6 signs it’s time to step out the comfort zone and start your own business

Time to leave your comfort zone

It is not everyone who has the courage and is dedicated enough to dive into this undertaking. In most cases, people do not take chances for fear of the unknown – which is directly related to the fact that leaving a stable job means no consistent income. Hence, these newfound entrepreneurs end up relying solely on their savings and their motivation. Unfortunately, it may well happen that the savings end before the business becomes profitable. On the other hand, the fear of taking the risk may be counterbalanced by the will to change: to start earning what you deserve, dropping the boring boss and perhaps acting in a more interesting area.

Be that as it may, the strongest argument for why people should opt for entrepreneurship, despite obstacles, is simple: life is short. We have little time in our lives to spend hating work, being depressed and wasting eight hours or more every day to earn a not very good salary. Since most of the demotivation tends to emerge in the work environment, it is worth paying attention to some signs that may already be telling you it’s time to step out of your comfort zone and start your own business.

  • You see that ideas aren’t valued

We all have ideas and would like them to be taken seriously and even implemented. The feeling of having contributed to something is incredibly rewarding and in the case of businesses, innovation is essential for survival. But when your boss dismisses your ideas or even laughs at them, you’re not being discouraged by insulting yourself. The problem is often we stop caring when this happens and we just stop giving ideas. Once again, life is too short and perhaps you should consider applying your ideas elsewhere.

  • You feel disrespected

Worse than having your ideas ignored is being disrespected by your superiors or colleagues. Although constructive feedback is a fundamental piece of any workflow, there is a time and a place for it. We all need to know what we are doing well and what we should improve but the problem is when your superior criticises your work in front of other co-workers.

  • There is no sense of appreciation

In order to be our best selves at work, we also need to be appreciated; we need to know when we are doing something good for others. Plus, appreciation is important in maintaining the motivation of a team. With a simple “thank you”, a boss can demonstrate gratitude for the work of his employees and thus motivate them to do better and better. Conversely, if your boss always thinks you’re “just doing your job,” it may be time to reconsider having such a boss.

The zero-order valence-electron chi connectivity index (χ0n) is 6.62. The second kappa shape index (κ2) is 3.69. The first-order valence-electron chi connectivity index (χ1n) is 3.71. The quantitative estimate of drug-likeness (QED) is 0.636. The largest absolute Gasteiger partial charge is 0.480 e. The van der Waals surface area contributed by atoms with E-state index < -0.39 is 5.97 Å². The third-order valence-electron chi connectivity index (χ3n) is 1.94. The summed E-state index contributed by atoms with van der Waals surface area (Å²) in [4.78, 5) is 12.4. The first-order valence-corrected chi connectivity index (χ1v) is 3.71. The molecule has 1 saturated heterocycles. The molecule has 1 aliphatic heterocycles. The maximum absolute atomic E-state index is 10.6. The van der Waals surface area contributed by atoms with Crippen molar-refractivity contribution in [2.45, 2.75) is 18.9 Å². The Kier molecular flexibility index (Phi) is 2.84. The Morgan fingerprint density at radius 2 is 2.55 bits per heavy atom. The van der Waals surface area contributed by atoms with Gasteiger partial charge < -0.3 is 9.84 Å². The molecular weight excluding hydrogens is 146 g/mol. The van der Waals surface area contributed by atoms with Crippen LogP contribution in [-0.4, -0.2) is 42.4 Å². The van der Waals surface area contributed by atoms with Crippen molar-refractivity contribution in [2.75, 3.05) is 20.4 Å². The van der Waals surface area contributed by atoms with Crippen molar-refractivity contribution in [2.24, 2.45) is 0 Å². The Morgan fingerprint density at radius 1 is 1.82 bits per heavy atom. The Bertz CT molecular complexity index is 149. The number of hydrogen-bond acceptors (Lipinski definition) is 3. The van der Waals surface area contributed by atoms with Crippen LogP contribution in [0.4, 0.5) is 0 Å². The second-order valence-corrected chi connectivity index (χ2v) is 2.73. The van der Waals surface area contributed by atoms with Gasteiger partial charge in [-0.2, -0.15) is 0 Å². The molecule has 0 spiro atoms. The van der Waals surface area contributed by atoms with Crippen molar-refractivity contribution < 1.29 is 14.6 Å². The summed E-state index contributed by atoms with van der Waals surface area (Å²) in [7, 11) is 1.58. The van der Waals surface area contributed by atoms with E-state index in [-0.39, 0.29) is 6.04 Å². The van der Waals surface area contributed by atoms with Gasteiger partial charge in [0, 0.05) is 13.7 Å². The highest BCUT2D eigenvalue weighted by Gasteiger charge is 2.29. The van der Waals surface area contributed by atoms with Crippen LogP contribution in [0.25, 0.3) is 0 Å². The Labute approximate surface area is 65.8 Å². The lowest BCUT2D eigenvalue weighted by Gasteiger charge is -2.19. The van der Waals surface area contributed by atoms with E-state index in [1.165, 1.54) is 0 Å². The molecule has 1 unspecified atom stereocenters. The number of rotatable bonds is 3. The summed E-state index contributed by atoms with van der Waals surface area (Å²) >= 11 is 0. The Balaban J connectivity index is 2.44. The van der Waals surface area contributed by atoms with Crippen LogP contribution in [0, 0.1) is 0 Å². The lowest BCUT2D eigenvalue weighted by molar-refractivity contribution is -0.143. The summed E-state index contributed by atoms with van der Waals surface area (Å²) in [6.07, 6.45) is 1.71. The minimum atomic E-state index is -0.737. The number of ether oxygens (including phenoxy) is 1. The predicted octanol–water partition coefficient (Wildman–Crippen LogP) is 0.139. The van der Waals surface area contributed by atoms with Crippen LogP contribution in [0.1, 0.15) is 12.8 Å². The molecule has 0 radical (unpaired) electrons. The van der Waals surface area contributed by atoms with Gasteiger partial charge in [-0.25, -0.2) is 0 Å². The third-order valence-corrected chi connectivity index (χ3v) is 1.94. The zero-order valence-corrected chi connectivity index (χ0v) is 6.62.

• A lack of purpose

This one may sound like a cliche but is the truth for pretty much all humans since everyone likes to feel like part of something bigger. When it comes to the work environment, it’s nice to know that what you did had a positive impact on other people’s lives. However, this does not always happen. Instead, what usually happens is that employees feel their time spent at the office is a waste. If this sounds like your reality and a bit more purpose at work is something you value, starting your own business may be an alternative. After all, when you go into your own venture you are free to associate your personal purposes with your professional life.

  • An uncertain, unpromising future

A good job must propel us forward, either through a promotion, the opportunity to acquire new responsibilities, learn something new or face new challenges.  Regardless of its “shape”, there must always be the possibility of making tomorrow better than today. The feeling of stagnation is very different than that of comfort or security – at least the latter has some positive aspects to them. If you feel stagnated at your current job, it is more than enough reason to brainstorm ways of making your future more promising.

  • No motivation to go to work

It doesn’t matter how good a job may be, most people/employees have moments of demotivation either caused by overwork, issues with a co-worker, or even personal problems. But when the eventual “ups and downs” become a reoccurring and uninterrupted “bad phase,” looking for a different line of work doesn’t sound all that crazy. After all, life is to short to remain unmotivated for a long time.

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